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On Twitter: twitter.com/OfficialLRGP On Facebook: Lotus-Renault-GP-The-Official Vitaly on Twitter: twitter.com/vitalypetrov10 Nick on Twitter: twitter.com/NickHeidfeld Bruno on Twitter: twitter.com/BSenna Romain on Twitter: twitter.com/Rgrosjean

BRUNO SENNA’S

GUIDE TO MONACO Describe Monaco in three words Sunny, hilly, adrenalin

Favourite restaurants and bars in Monaco? I like some very simple places, with a relaxed atmosphere, and good, simple food. I like to go to Sass café, La Saliere and La Spiaggia. What do you think of the track? It’s my favourite – it’s a flowing track and very challenging. It requires a huge level of concentration at all time. The slightest mistake means a crash. It is also very technical. Winning in Monaco is something every driver wants to do. The place, the atmosphere, the fans, make the race something really quite special. Best memory of Monaco? Without a doubt, winning GP2 there in 2008. It was quite emotional to hear the Brazilian national anthem, knowing what my uncle had been able to do in these streets in days gone by.

Who’s who at LRGP ? • Gerard Lopez Chairman • Eric Boullier Team Principal and Managing Director • Patrick Louis Chief Operating Officer • James Allison Technical Director • Naoki Tokunaga Deputy Technical Director • Martin Tolliday Chief Designer • Dirk de Beer Head of Aerodynamics • Steve Nielsen Sporting Director • Alan Permane Chief Race Engineer • Gavin Hudson Chief Mechanic • Jean-Marc Bories Chief Marketing Officer • Stephen Curnow Chief Commercial Officer • Stephane Samson Head of Communications TRACKSIDE Hospitality • The girls in our hospitality who will look after our guests are Simona, Adriana and Daniela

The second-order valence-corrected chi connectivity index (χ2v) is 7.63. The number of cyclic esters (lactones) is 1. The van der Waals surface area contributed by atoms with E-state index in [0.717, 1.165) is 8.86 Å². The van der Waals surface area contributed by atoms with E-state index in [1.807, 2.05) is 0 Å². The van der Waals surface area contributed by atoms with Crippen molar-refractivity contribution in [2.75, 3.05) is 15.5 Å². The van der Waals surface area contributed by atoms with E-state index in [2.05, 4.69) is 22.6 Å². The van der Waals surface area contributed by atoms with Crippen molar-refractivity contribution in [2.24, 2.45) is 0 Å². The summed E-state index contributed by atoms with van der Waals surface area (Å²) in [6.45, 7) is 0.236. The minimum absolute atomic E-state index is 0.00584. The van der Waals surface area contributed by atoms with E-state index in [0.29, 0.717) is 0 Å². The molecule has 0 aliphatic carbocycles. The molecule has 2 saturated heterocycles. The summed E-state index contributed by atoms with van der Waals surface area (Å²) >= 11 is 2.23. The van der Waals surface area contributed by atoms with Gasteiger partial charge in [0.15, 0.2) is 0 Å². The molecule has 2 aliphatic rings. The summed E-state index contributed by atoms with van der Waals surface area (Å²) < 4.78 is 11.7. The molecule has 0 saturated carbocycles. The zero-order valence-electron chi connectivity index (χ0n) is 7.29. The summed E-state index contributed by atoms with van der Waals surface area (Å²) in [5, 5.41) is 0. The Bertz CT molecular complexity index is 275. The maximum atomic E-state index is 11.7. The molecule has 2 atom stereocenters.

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Gallery

More images available online: www.lotusrenaultgp.com

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And Finally…

Media Contacts

Cirebox

Team Principal and Managing Director

Lotus Renault GP Press Office Address Lotus Renault GP Whiteways Technical Centre Enstone Oxfordshire OX7 4EE UK Telephone

+44 (0) 1608 678 000

Facsimile

+44 (0) 1608 678 609

Email pressoffice@lotusrenaultgp.com

Media contacts Stephane Samson, Head of Communications +44 (0) 7827 307 185 stephane.samson@lotusrenaultgp.com Clarisse Hoffmann, Senior Press Officer +44 (0) 7747 468 273 clarisse.hoffmann@lotusrenaultgp.com Ben Nichols, Press Officer +44 (0) 7748 920 072 ben.nichols@lotusrenaultgp.com Andy Stobart, Press Officer +44 (0) 7703 366 151 andy.stobart@lotusrenaultgp.com Website lotusrenaultgp.com Facebook facebook.com/pages/Lotus-Renault-GP-The-Official Twitter twitter.com/OfficialLRGP

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Monaco GP Preview  

LRGP prepares for round six of the season in Monaco.